Another beautiful memory: I am someone who laughs really loud. While I was living with the family, the grandpa would always remind me that a woman doesn't laugh loud. This was very difficult for me — just to smile instead of laughing. It became a heavy burden for me, and I had to go far up the mountain to laugh loud and express my emotions.

Since everyone was used to eating lots of meat and flour with only a few carrots, turnips or cabbage, after a few days I suffered terrible constipation. Our neighbor gave me lots of yoghurt to eat, telling me that it would help — to no avail.

I was "adopted" by the family and whenever there was any national celebration, I always received my share of the beef shared by grandpa with all his children. The whole month of August that year was very memorable in my missionary life, for a firm foundation was laid for the rest of my years in Mongolia.

In 2002, I was teaching young Mongolians and enjoying the collaboration with the Mongolian teachers and the other foreigners in our language school. We prepared many young people, who appreciated the work done in those years. Most of them have benefitted from their education, which is a source of real joy for me.

Later I worked with the Verbist Care Center, a center for street children, mostly orphans who had lost one or both parents, some of whom had been physically abused. It was a very challenging but enriching experience to accompany them in their journey toward becoming responsible adults, and to see them graduate and have a job and a happy family — what any parent would love to see for their children.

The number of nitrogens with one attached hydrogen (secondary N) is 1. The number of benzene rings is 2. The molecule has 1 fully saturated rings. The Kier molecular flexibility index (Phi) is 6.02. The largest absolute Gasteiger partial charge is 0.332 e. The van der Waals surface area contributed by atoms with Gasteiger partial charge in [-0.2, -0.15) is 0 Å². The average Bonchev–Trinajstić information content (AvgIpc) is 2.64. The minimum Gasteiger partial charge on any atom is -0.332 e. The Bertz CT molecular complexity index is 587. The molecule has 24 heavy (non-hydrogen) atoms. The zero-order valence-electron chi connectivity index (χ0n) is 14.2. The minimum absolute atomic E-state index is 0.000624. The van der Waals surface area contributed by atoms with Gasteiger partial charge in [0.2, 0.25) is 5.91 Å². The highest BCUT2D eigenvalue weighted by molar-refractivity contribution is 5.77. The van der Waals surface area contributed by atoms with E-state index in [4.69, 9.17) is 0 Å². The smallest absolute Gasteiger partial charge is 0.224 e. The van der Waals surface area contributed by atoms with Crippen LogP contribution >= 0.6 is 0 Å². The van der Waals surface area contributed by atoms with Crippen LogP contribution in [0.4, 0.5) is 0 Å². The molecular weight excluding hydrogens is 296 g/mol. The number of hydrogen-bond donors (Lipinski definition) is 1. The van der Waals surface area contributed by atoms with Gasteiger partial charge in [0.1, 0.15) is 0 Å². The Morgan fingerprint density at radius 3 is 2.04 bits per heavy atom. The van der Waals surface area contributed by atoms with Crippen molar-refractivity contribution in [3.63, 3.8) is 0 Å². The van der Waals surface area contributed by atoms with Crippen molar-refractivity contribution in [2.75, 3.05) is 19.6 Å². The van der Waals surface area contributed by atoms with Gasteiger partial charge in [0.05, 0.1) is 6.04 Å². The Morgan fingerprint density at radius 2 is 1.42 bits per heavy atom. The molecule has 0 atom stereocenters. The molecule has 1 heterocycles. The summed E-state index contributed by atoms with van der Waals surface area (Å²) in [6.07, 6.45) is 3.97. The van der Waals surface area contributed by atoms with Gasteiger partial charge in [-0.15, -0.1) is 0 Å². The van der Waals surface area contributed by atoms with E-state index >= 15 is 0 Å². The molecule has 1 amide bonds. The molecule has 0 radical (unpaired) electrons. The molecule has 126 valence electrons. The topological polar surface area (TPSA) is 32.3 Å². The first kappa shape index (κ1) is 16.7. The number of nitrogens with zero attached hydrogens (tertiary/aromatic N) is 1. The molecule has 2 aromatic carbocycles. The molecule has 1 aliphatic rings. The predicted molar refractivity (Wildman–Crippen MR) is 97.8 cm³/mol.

That was my joy as a young missionary. There were times when I felt all my efforts were in vain, but when one of the children succeeded it was like a spark of light in my darkness.

Since 2012, I have been working with the Caritas Mongolia Skills Training Center to provide short-term practical training for poor and vulnerable men and women in Ulaanbaatar's ger areas. Most of the trainees are recent internal migrants without the skills to find decent employment in the capital city Ulaanbaatar. They learn to produce handicrafts, clothing and other sellable items.

Another challenge we faced was the long winter. I had to travel by bus for 12 km to the Skills Training Center. When the bus had a breakdown, we had to stand out in the freezing cold (40 degrees below zero Celsius) with frozen toes and fingers. We were very happy to find a warm place to thaw out our limbs. At times like that, fire plays a very important role in reviving the body!

All these different experiences have helped shape my missionary journey with all these marginalized children, men and women. We journey together to find the glimpse of light in the darkness, where most of them have recovered their dignity, are employed, taking care of themselves, and living happily with their families.

This is a great joy for a missionary who cannot openly talk about her faith, but only about the unconditional love of God throughout her life. The person I was at the beginning of my missionary life has been shaped by the many different named and unnamed experiences on my journey. In all these, God is that glimpse of light in my dark moments.

[Lucilla Abemwe Munchi is a Missionary Sister of the Immaculate Heart of Mary, originally from Cameroon. She serves in Outer Mongolia, starting in 2000 before final profession in 2005; she directed an English language center, a shelter for street children and now supervises a program of Caritas Mongolia.]